Recycling of used fuel has the potential to reduce the need for new uranium supply and enrichment services and to enhance the energy and national security of the United States. It also has the potential to provide greater utilization of a geological repository for high-level radioactive waste by reducing the volume, heat and toxicity of byproducts in the repository.

In the United States, reprocessing and recycling should entail the following:

• establishing the policy and regulatory requirements for recycling facilities

• developing advanced used fuel recycling techniques

• deploying new fuel designs in existing reactors

• developing advanced reactors, including fast reactor technologies, to extract additional energy from recycled fuel and further reduce the volume, heat and radiotoxicity of byproducts

• disposal of byproducts in a federal repository.

Advanced fuel-cycle technologies cannot eliminate all of the byproducts in used nuclear fuel. Moreover, the systems eventually developed may not have the capacity to recycle all the commercial used fuel generated. The United States still will need a federal repository for disposal of these byproducts and for any used nuclear fuel that is not reprocessed.

Repository disposal also is needed for the high-level radioactive waste created by the federal government from its defense programs. Most of this material is stored temporarily in Idaho, South Carolina and Washington.

 

Looking to the Future

France, the United Kingdom, Japan, and Russia operate reprocessing facilities. In France, the United Kingdom and Japan, plutonium (Pu) and uranium (U) from used fuel are or will be recycled into UO2 and MOX (mixed oxides of Pu and U) fuel assemblies. Following use in a light water reactor, the used MOX fuel assemblies are stored with the intention of utilizing the useable material when fast reactors are available. France does not currently operate commercial fast reactors. The deployment of commercial fast reactors could enable France to significantly increase its recycling capability and extract more energy from the recycled material. France is currently developing prototype fast reactors.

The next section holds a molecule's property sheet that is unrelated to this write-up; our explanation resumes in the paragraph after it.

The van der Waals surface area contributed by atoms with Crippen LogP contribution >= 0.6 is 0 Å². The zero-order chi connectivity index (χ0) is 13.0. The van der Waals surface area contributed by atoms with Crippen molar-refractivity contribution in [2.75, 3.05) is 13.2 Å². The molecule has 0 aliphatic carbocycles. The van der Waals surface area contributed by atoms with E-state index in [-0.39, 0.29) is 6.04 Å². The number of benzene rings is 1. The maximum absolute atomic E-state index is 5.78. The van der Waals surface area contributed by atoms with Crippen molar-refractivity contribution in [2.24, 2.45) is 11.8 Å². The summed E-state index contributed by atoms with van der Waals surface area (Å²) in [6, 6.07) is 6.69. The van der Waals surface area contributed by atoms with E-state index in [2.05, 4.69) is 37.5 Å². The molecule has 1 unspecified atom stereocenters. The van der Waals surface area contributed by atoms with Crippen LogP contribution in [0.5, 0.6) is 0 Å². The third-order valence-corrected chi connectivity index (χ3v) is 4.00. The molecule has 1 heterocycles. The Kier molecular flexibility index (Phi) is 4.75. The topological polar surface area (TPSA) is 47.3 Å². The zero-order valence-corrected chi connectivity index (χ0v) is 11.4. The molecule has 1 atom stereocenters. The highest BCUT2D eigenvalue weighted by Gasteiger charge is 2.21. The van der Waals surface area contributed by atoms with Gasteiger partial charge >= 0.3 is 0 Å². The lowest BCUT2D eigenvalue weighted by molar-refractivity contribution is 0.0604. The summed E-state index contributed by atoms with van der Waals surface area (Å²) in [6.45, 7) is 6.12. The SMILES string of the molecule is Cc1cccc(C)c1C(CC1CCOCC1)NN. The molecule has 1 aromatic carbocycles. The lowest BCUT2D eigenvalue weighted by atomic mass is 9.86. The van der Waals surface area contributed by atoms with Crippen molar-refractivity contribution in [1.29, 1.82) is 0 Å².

Liquid metal cooled and fast reactor technologies also could support government-sponsored nonproliferation efforts by consuming stockpiles of plutonium and material from former nuclear weapons, thus eliminating them as a threat.

Today’s reprocessing technology—known as PUREX—makes it possible to recycle and reuse the uranium and plutonium from used nuclear fuel. The remaining waste products are mainly unusable fission products, which are mixed with glass for disposal as high-level radioactive waste in a process known as vitrification.

The uranium and plutonium separated from used reactor fuel by PUREX reprocessing can be recycled as mixed oxide fuel. The PUREX process produces plutonium that is stored under strict security and safeguards as provided in internationally agreed protocols.

Advanced reprocessing systems would not separate plutonium. Instead, they would keep uranium, plutonium and other usable elements together, while separating radioactive byproducts that have no energy value. One such process, called UREX+, extracts the fission products from used fuel, leaving the remaining plutonium mixed with uranium and other elements. These uranium isotopes are extracted with the plutonium and recycled as fuel for advanced reactors. Although proven in laboratories, UREX+ is not yet commercially proven. The French are developing a process called COEX, which extracts uranium and plutonium together. In the United States other processes, such as “pyroprocessing,” that use metallurgical technology also are being developed.